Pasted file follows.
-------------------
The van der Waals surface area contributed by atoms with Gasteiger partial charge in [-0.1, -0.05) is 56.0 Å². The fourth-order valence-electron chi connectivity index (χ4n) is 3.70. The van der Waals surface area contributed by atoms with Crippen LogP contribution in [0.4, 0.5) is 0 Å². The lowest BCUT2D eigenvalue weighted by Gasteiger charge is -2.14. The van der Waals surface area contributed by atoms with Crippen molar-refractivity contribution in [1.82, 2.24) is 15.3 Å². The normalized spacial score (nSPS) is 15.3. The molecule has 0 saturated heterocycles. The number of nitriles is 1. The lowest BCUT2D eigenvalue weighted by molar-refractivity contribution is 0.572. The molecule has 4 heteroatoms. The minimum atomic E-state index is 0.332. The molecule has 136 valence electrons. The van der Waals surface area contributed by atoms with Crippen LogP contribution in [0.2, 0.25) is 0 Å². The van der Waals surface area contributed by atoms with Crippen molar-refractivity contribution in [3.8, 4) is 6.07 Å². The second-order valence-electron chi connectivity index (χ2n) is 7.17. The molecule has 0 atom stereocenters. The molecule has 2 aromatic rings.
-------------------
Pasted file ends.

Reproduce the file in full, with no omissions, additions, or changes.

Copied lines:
The van der Waals surface area contributed by atoms with Gasteiger partial charge in [-0.1, -0.05) is 56.0 Å². The fourth-order valence-electron chi connectivity index (χ4n) is 3.70. The van der Waals surface area contributed by atoms with Crippen LogP contribution in [0.4, 0.5) is 0 Å². The lowest BCUT2D eigenvalue weighted by Gasteiger charge is -2.14. The van der Waals surface area contributed by atoms with Crippen molar-refractivity contribution in [1.82, 2.24) is 15.3 Å². The normalized spacial score (nSPS) is 15.3. The molecule has 0 saturated heterocycles. The number of nitriles is 1. The lowest BCUT2D eigenvalue weighted by molar-refractivity contribution is 0.572. The molecule has 4 heteroatoms. The minimum atomic E-state index is 0.332. The molecule has 136 valence electrons. The van der Waals surface area contributed by atoms with Crippen LogP contribution in [0.2, 0.25) is 0 Å². The van der Waals surface area contributed by atoms with Crippen molar-refractivity contribution in [3.8, 4) is 6.07 Å². The second-order valence-electron chi connectivity index (χ2n) is 7.17. The molecule has 0 atom stereocenters. The molecule has 2 aromatic rings.